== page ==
11,765 reputation
337100
bio website boolesrings.org/asafk
location Israel
age 29
visits member for 4 years, 7 months
seen 4 hours ago

Born and raised in Israel. Ph.D. student in the Hebrew university in Jerusalem; studying set theory.


13h
comment Adding a real with infinite conditions
@François: Awesome. Thanks!
18h
comment Adding a real with infinite conditions
Yes, I will definitely give this more thought. But first I really really really gotta finish banging some argument shut about choiceless forcing (and actually the question here is somewhat related to trying some alternative approach in solving the issue I'm dealing with by changing the forcing a bit). I think I'll drag a couple other Ph.D. students with me to these sort of questions.
18h
comment Adding a real with infinite conditions
I'm sure that it's possible to investigate properties of the new sets inherited from the ideal and the choice of zero or co-positive domains, in a context much more general than ideals on $\omega$ (but I do expect things to get much more complicated, of course... and depend on additional hypotheses like cardinal arithmetics and large cardinals).
18h
comment Adding a real with infinite conditions
Looking at Jech's book it strikes me that we really have two tricks up our sleeve for adding a new subset to some $X$. Fix some ideal on $X$ and forcing with partial functions from $X$ to $2$; either the domains are from the ideal, or the domains are co-positive sets. The ideal of finite sets gives us Cohen in the first case and Prikry-Silver in the latter case.
19h
accepted Adding a real with infinite conditions
19h
comment Adding a real with infinite conditions
Aha! I knew I'd seen it before. And just as luck would have it, I have a copy of that book from the library with me. I wonder why I didn't check it before!
19h
asked Adding a real with infinite conditions
2d
comment algebraic topology and 3d/4d printing
@Ryan: Do you think this question has anything to do with art?
Jan
22
comment Examples of common false beliefs in mathematics
Ohhhh, right. I was thinking about atoms in the sense of Boolean algebra, as minimal positive elements. Thanks for the clarification!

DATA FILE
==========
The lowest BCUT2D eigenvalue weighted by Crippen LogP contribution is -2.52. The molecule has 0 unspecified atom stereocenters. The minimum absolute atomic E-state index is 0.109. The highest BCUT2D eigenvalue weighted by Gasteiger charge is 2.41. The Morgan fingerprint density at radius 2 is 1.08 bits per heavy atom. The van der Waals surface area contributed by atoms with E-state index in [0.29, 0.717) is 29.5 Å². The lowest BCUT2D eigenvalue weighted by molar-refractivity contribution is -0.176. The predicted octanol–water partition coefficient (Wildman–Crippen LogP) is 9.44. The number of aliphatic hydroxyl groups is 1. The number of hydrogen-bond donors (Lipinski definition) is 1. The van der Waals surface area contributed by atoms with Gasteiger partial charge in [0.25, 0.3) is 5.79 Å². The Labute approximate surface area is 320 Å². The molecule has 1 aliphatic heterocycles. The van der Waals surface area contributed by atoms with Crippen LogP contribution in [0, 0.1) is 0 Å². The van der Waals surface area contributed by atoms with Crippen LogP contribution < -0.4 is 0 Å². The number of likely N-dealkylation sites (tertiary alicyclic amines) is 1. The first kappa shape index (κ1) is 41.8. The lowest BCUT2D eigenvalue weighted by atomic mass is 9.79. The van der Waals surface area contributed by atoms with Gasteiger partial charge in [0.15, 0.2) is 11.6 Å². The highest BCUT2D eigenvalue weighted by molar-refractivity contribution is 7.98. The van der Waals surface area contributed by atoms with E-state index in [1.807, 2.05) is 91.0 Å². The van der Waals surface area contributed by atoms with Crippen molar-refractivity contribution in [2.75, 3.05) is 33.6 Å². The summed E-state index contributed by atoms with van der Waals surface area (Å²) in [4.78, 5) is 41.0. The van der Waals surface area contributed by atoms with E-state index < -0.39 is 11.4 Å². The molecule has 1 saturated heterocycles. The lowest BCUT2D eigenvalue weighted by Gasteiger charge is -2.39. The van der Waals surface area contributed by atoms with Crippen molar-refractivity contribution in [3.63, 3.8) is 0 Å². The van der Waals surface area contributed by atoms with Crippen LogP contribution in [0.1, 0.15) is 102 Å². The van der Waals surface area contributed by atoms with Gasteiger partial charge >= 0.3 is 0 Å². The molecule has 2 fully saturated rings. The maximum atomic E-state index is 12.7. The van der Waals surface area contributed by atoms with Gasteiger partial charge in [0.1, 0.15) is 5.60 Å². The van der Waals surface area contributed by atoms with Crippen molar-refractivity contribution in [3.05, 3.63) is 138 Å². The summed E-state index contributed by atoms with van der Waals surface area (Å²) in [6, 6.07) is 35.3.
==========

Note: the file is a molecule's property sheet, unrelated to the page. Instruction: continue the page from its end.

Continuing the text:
Jan
22
comment Examples of common false beliefs in mathematics
Take any measurable cardinal, then there is an atomless probability measure on its power set. It's just that an event is either improbable or its negation is improbable. Unless by probability measure you mean it obtains many values, not just two.
Jan
22
comment Examples of common false beliefs in mathematics
I think you need $\kappa\leq\frak c$, no?
Jan
21
comment Proof correctness problem
@Marek: I don't want to get into a discussion which is over six months old. But let me say that expecting that seems to me equivalent to expecting miracle drugs that cure your sickness in minutes. Things just don't work that way.
Jan
21
comment Krein Milman theorem without the axiom of choice
Also, who is "M." Karagila?
Jan
21
comment Krein Milman theorem without the axiom of choice
Should I post it as an answer? Or maybe you should (I have to go now for a while)
Jan
21
comment Krein Milman theorem without the axiom of choice
Do you know this paper by Bell and Fremlin?
Jan
20
awarded  Nice Answer
Jan
19
comment Does k(X) have a k-basis for every set X, without AC?
Yes, there are different type of amorphous sets. It seems to me that you describe a strongly amorphous set, which is indeed the one from Fraenkel's first model (and being a strongly amorphous set does not characterize that model either, I know). Additionally, you seem to require that $A$ is not embeddable into $k$.
Jan
19
comment Does k(X) have a k-basis for every set X, without AC?
(1) I'll have to admit to have skipped over that part :-P (3) I don't see how, you took the first Fraenkel model, with the sets satisfying ZF and the addition hypothesis; there were no particular permutations or support structure chosen to ensure something, just the most basic example. (4) Well, the Cohen forcing is countable, so it admits all the choice-familiar structure (which include chain conditions and their consequences, choice function from dense sets, etc.) so it should work out just fine.
Jan
19
comment Does k(X) have a k-basis for every set X, without AC?
I don't even know what a symmetric basis (or an almost symmetric basis) is; but I do know that it was a strange move to go from $\sf ZF$ to $\sf ZFA$ back to $\sf ZF$. Especially since it seems to me that all you did was to add an amorphous set (which we can easily do using a Cohen forcing, so no appeals to choice are needed there).
Jan
18
accepted Sierpinski's construction of a non-measurable set